Last year, the Daily covered the booming pickup basketball scene on the Tufts campus. Particularly when Tufts’ COVID-19 policies were the most restrictive, the consistently packed courts served as a rare beacon of normalcy. Every warm and sunny day, countless full and half-court games were played while skateboarders added to the engaging atmosphere.
Now, as the weather warms and summer approaches, the South Courts are mostly empty. The courts were painted over in order to address the Medford/Somerville campus’s newfound tennis court shortage, and only two hoops remain. Tufts’ campus now has zero locations for students and other players to play full court games outdoors, and the athletes who used to spend so much time at the South Courts are feeling that void.
“Especially when the weather was nice, people wanted to play,” Chris Hale, a junior, said. “But now, it’s frustrating because you can’t enjoy the outside and play basketball [outdoors] on campus.”
Hale, a regular on the South Courts last year, also voiced his frustration that the lack of full-court availability even transferred to the intramural league this year. Games were played half-court with limited time, and most of the results seemed rushed and unrepresentative of the overall course of the game.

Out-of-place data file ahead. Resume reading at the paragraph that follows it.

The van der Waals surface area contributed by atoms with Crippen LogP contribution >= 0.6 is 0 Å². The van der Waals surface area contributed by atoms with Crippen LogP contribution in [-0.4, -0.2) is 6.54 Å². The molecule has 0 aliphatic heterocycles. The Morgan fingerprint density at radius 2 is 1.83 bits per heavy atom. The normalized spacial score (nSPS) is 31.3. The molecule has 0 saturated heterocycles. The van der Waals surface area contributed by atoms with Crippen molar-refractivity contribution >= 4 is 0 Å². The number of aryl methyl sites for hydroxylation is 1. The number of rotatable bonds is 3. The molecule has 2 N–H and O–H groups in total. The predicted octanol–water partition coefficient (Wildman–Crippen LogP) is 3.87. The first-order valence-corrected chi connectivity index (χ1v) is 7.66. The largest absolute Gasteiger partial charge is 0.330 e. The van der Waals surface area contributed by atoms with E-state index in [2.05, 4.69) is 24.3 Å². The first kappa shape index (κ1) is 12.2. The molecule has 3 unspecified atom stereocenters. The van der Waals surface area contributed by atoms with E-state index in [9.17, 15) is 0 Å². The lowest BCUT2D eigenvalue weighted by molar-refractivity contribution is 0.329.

This rule limited interest from those who signed up, and many stopped coming after the first couple of weeks.
“People wouldn’t show up to play all the time when it was inside,” Hale said. “The quality wasn’t as great as I expected, [compared to] how they described it when I signed up.”
Additionally, current COVID-19 restrictions still mandate mask usage from those playing pickup and intramural basketball inside.
Pickup basketball players at Tufts sought to avoid wearing a mask while playing basketball whenever possible. The South Courts provided an outdoor option and a form of normalcy last year.
While the Tisch Sports and Fitness Center holds two courts — the varsity court and the intramural court — demand for time on them is high from varsity, club and intramural sports alike. Hale pointed to the uniqueness of playing pickup basketball outside that cannot be matched by an indoor game.
“It’s very hit or miss whether there are people there now or not, but I felt like when it was outside, people were always excited to play,” Hale said, “It’s just so much better to be outside because it’s a guarantee that you see the same people and make friends.”
Despite the newfound lack of courts on campus, the pickup community is still making do. Nightimes at Tisch see the gym filled with those looking for a game with competitive, high-energy tilts, most of which are almost always decided by a single point.
These games are also a way for varsity athletes who participate in other sports to get in some competition.
“I love football, but there’s also a special place in my heart for basketball games with my buddies,” sophomore Travis White said. “A lot of my teammates also [play pickup basketball], and it’s a big relaxation [thing] for them.”